The Vikings were fearless warriors, but empires were not built by individual warriors. The Vikings had to form bands to conduct their raids and live in communities to protect what was theirs. That means that they had leaders.
Viking rulers were more like chieftains than kings, though some of them styled themselves kings within their ever-changing territories. Viking leaders were those that were recognized as the strongest, the richest, or the smartest, and therefore the most capable of leading the group.
But staying in power meant winning victories, retaining loyalty, and gaining enough wealth to share with their warriors so that they didn’t start to think that they could do better.
So, what set Viking chieftains apart from the other brave Viking warriors that fought by their sides? What was special about Rollo, Erik the Red, and Olaf? How did Leif Erikson, Cnut, and Harald Hardrada rise to the top of the flock ? Find out with these 12 mini-profiles of important Viking chiefs.
Rollo became the first ruler of Normandy in the early 10th century. He was recognized as the best of the Norsemen that secured the French territory and was recognized as the ruler of the area when the French king ceded it to them in 911.
He maintained control through a mixture of ruthlessness and cunning, often playing his enemies off against each other.
Rollo’s descendants ruled the area for the next 300 years, and the group of Norsemen that followed him seeded the Normans, who later conquered England, Ireland, Sicily, and Antioch.
2. William the Conqueror
William the Conqueror was one of the Norman descendants of Rollo, he conquered England after the Battle of Hastings in 1066 and ruled there until his death in 1087.
He became the Duke of Normandy when he was still a youth and dealt with many plots. This gave him a familiarity with intrigue and taught him how to quash rebellion and consolidate his power.
As well as a warrior, William was an administrator. He ordered the compilation of the Domesday Book, a list of all the landholdings in England along with both their pre and post-conquest holders. This has become an important historical resource.
3. Erik the Red
Living in the second half of the 10th century, Erik the Red was the founder and ruler of the Viking settlement in Greenland. He may have been forced to, as he was exiled from most of the rest of Viking Scandinavia.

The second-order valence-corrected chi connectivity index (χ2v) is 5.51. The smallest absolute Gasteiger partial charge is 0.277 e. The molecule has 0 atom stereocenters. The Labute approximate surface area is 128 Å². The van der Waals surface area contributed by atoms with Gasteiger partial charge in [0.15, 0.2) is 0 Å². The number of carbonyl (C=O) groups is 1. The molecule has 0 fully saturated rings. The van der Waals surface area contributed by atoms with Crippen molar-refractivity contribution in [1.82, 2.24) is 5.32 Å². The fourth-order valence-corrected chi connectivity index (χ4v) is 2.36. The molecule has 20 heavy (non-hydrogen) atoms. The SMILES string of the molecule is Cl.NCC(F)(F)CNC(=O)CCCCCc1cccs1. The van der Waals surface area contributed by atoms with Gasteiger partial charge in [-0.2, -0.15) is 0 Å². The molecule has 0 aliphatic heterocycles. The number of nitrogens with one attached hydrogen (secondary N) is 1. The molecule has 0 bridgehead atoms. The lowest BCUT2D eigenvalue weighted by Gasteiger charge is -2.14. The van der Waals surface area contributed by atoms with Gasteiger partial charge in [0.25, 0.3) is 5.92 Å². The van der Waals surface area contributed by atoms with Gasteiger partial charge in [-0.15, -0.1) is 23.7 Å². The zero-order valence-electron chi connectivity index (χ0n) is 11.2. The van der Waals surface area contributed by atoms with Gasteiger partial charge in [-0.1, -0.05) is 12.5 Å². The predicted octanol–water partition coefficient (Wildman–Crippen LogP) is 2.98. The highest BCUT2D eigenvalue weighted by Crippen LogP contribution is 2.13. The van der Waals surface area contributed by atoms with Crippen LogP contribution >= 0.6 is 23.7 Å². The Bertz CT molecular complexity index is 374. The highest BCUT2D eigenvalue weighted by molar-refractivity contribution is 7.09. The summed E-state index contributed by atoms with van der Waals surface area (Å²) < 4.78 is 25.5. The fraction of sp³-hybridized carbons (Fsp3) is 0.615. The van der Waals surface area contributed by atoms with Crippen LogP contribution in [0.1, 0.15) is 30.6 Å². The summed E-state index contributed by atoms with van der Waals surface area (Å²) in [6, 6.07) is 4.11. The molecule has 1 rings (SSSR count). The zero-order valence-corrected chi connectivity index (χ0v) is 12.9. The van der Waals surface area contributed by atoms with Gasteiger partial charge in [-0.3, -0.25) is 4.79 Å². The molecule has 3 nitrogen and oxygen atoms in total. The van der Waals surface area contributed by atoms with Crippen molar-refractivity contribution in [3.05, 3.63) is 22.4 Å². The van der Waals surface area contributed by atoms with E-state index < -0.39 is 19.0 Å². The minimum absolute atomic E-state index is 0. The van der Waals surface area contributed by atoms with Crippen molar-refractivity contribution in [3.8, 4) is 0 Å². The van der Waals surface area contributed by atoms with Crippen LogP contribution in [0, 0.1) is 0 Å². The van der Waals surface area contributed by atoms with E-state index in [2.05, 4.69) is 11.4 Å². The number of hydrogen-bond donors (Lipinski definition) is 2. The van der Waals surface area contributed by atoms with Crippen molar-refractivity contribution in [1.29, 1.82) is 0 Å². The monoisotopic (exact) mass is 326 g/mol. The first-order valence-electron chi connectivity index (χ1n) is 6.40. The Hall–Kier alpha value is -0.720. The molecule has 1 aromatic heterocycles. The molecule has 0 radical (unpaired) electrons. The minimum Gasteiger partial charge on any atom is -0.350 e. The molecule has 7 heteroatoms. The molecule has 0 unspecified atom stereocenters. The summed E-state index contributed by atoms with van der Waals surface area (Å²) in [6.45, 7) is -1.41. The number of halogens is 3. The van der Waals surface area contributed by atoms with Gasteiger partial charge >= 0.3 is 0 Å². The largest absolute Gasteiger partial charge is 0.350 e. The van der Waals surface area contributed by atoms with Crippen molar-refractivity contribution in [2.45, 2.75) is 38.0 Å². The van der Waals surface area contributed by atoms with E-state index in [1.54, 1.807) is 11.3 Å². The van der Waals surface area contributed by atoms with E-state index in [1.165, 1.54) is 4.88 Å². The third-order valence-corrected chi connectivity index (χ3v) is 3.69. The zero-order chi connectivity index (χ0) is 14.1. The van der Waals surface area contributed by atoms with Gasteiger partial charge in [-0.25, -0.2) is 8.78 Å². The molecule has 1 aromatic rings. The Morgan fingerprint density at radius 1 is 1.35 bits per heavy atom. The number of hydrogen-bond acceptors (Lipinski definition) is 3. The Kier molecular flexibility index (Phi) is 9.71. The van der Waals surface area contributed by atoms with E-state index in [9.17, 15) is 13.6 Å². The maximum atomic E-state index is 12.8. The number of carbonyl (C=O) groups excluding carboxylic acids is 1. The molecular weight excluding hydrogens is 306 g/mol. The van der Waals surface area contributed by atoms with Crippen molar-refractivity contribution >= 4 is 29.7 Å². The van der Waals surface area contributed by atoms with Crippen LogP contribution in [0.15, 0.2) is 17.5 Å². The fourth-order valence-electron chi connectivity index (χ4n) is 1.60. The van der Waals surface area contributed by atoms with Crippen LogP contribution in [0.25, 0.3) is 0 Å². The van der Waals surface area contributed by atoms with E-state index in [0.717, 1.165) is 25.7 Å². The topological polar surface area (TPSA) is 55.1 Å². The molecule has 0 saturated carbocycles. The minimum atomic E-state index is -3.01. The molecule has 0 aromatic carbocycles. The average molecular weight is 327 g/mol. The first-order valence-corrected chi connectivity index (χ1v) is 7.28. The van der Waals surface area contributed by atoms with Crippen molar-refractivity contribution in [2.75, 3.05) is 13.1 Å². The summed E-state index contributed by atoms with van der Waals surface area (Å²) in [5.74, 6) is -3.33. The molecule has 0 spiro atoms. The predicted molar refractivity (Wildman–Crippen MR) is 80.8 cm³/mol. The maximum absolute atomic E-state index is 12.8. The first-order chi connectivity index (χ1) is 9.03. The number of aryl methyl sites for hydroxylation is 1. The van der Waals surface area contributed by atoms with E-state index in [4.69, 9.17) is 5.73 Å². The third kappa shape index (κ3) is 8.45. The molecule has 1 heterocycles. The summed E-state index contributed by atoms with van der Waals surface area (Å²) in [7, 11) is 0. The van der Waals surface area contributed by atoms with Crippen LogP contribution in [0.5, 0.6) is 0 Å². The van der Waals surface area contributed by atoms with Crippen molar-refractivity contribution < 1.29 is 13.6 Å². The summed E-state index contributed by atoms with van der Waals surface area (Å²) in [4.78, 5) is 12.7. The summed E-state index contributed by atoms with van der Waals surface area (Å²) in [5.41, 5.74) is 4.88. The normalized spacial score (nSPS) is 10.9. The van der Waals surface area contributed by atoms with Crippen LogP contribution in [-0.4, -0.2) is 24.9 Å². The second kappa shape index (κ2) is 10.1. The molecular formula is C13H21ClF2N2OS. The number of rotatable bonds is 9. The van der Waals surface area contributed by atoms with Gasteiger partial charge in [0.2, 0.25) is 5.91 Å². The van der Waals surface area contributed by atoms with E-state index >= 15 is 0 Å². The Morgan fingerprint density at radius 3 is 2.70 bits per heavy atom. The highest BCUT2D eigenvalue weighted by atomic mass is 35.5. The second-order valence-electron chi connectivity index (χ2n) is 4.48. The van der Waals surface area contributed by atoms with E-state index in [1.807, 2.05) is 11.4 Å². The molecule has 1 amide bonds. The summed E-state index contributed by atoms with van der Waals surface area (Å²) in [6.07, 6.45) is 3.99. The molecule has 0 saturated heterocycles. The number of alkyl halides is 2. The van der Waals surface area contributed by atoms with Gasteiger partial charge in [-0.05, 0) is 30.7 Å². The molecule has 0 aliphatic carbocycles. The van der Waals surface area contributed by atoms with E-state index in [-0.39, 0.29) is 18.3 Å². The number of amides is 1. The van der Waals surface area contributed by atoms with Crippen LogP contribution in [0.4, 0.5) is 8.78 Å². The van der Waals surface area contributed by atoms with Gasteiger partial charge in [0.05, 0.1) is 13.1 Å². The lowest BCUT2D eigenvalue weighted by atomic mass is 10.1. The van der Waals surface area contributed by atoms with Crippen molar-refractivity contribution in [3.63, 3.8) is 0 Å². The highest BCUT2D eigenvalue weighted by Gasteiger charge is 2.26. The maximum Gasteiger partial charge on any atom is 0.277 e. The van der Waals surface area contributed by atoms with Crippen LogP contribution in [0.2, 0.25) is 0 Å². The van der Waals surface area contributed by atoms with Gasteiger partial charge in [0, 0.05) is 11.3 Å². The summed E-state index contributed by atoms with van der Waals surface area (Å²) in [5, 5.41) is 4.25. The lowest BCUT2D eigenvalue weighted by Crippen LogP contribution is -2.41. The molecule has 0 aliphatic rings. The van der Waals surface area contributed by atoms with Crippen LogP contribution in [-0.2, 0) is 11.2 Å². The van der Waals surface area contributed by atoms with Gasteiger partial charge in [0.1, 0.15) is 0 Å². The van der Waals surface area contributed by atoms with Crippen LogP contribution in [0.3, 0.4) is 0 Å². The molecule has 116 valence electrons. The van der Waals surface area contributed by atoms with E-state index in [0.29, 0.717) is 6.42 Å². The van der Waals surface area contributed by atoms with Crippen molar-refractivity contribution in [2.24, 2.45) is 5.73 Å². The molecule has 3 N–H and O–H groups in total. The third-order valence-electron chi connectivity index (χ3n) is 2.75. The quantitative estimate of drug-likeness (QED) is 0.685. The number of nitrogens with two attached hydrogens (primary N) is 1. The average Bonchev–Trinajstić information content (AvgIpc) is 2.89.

Born in Norway, his father was banished from there for killing another Viking. The family made its way to Iceland, where Erik himself was later exiled under similar circumstances.
Forced out of his home, he sailed for new territories. When the period of his exile was over, he returned to find new settlers to join in him. Quite the propagandist, he called his new territory Greenland to make it sound more appealing.
Olaf Trygvasson was the King of Norway from 995 to 1000, converting many of the people within his territory to Christianity under threat of violence.
According to the sagas, Olaf was a son of the King of Viken, forced to feel to the east after his father’s death. First, he was sold into slavery, before finding himself as a warrior leader among the Kievan Rus Vikings. He married a queen, made an alliance with an Emperor, and eventually made his way to Ireland, where he married another princess.
This, along with his illustrious birth, gave him the credibility that he needed to put himself forward as a new king when disgruntled rebels wanted to oust the current King of Norway.
5. Leif Erikson
The son of Erik the Red, Leif Erikson is credited with being the first Viking to lead a group of warriors to the new world, specifically Newfoundland in Canada, at the start of the 10th century. Though he was not the first Viking to set foot on the land.
But Leif Erikson did not settle the new world, but rather succeeded his father as the chieftain of the Vikings in Greenland. He was highly influential in converting the Greenland Vikings to Christianity, much against the wishes of his father Erik the Red.
Better known as Cnut the Great, in the early 11th century this Danish Viking conquered Denmark, England, Norway, and parts of Sweden, creating a territory often known as the North Sea Empire.
He stabilized trade routes and revised laws to create uniform punishments for crimes across his territory. But, sadly, his successors did not have his cunning or fortitude, and his empire collapsed quickly after his death.